Then I plugged in my old board with the USB connector and other things on my PCB. Arduino shows it as COM4.
    Loaded the test - no 5V.

    Ok. Plugged the bare Teensy back. Now Arduino still shows COM4 and COM3 for the board plugged in.
    But it shows 2 of them: "COM4 Serial (Teensy 4.1)" under "Teensy ports" and "COM4 Teensy" under "Serial ports".
    So, Arduino selected "COM4 Teensy" for me. Ran the test, nothing.

    Selected "COM4 Serial (Teensy 4.1)" next time, see 4.8V.
    I need to check now how VisualMicro works with the ports in Visual Studio. This is what I use with my PCB.

    Thanks for your help, everybody.

  11. #11
    Senior Member PaulStoffregen's Avatar
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    Teensy is not always a serial device (COM port in Windows). During programming, and with a brand new Teensy, HID protocol is used, not serial. Teensy only becomes a serial device when it runs your program, and only if Arduino's Tools > USB Type menu was set to one of the options with "Serial", which causes your program to be built with USB serial support.

    If you're used to Arduino's "everything is always a serial port" model, you might mistakenly believe Teensy isn't working when it's in one of the non-serial modes. But that is indeed how it is supposed to work.

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    Thanks for clarifying, Paul.

    If this is how it works, that's fine. It just makes it difficult to understand what's happening sometimes.

    The confusing part was that the test sketch seemed to work fine.
    I've added another serial "printf" at the end of "setup", to make sure that it all goes through, and it would show up in the serial monitor no matter what port I used.
    The problem was that it would actually enable the USB host only if I had one of the "Teensy ports" selected.

    Just want the folks here to know about this catch: beware of the actual port you use to talk to Teensy.
    You may be talking to a ghost.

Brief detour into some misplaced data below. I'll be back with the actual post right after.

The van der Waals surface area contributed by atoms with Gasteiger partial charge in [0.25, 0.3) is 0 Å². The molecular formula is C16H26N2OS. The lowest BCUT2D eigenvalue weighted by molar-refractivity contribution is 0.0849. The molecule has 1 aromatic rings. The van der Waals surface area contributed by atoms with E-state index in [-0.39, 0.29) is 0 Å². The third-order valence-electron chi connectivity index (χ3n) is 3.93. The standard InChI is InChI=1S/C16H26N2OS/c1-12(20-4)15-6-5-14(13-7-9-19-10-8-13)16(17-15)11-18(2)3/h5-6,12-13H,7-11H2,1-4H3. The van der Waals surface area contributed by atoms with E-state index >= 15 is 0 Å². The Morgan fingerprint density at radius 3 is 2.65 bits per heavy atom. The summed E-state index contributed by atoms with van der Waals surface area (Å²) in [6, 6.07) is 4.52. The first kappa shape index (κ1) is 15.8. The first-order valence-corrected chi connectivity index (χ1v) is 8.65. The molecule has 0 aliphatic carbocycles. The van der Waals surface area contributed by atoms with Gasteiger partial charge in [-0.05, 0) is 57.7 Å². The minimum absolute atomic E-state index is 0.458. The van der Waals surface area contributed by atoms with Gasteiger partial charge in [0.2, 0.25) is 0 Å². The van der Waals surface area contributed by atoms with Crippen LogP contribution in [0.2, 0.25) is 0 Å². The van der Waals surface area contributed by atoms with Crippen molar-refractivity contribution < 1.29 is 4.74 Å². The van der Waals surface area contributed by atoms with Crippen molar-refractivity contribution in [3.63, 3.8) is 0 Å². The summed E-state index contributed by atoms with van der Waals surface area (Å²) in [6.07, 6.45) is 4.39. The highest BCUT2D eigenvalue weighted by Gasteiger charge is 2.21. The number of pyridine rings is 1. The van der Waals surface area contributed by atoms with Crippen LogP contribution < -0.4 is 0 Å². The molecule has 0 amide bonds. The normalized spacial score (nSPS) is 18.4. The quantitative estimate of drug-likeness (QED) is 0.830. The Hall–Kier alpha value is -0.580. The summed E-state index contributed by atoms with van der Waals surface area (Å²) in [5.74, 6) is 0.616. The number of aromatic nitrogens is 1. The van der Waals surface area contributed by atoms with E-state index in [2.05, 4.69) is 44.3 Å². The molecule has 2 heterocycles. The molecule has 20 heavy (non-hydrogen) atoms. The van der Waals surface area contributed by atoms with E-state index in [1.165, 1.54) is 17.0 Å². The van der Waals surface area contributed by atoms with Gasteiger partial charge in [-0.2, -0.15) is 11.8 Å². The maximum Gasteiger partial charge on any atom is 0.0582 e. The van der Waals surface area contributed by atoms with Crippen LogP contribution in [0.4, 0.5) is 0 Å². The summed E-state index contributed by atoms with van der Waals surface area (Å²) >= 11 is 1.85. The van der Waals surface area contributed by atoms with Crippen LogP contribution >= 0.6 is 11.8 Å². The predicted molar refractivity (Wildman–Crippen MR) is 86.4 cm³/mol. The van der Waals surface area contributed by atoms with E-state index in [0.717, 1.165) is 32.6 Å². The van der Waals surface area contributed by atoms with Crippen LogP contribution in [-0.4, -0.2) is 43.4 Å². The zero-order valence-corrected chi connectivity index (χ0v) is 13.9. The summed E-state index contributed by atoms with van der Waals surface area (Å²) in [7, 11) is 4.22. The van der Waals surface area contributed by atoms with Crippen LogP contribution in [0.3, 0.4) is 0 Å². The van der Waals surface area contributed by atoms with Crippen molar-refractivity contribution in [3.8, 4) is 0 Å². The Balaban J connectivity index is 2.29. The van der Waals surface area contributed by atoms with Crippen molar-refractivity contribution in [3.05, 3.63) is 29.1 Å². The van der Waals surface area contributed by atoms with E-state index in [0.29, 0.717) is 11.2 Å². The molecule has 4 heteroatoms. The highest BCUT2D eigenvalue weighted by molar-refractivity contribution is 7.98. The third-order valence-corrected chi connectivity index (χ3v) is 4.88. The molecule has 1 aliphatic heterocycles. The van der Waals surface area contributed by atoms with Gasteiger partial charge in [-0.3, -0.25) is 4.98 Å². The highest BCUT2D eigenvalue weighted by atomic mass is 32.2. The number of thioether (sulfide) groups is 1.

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    Turns out that it's my battery charger. When I use power from the PC USB, the USB host works fine.
    As soon as I enable the battery charger, the USB host never puts out the 5V. I'm sure the charger limits the current going to Teensy and there is not enough of it for the USB host and the keyboard plugged into it.

    I've spent so much time trying to make a LiPo battery charger and still no luck. I need the "load sharing", so that I can use Teensy while charging the battery.
    Tried 5 "simple" solutions - the voltage goes to 2.8V when the battery is charging with Teensy on.
    Tried this: https://www.digikey.com/product-deta...FCT-ND/9555771
    Nothing really works good enough.

    Well, back to the research. Daaaaaamn!!!!!!!!!!
    Please, somebody, share a working (not "try this" or "I've seen this"), diagram of a 3.7V battery charger with load sharing.

    Thanks.

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    Quote Originally Posted by Andy Belov View Post
    Please, somebody, share a working (not "try this" or "I've seen this"), diagram of a 3.7V battery charger with load sharing.

    Thanks.
    Andy:

    I may be answering a question quite different from the one that you are asking, but I have successfully used the Adafruit PowerBoost 1000C in my TeensyMIDIPolySynth project, both to power my project & to charge/manage the LiPo battery. In case you aren't already familiar with it, the PowerBoost 1000C accepts USB micro input to charge the battery, it provides 5VDC pass-thru, & it also boosts the 3.7VDC LiPo battery to 5VDC output at 1A of current, automatically & seamlessly switching between USB input power & boosted battery power. Even if you don't use the actual product itself from Adafruit, you can view the schematic <here>, which may provide some ideas for your own battery charger circuit.

    Good luck & have fun !!

    Mark J Culross
    KD5RXT

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    Senior Member+ MichaelMeissner's Avatar
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    Yes, I was going to suggest the Adafruit PowerBoost 1000C as well:


    If you don't draw more than 300mA, the little brother 500C charger may work: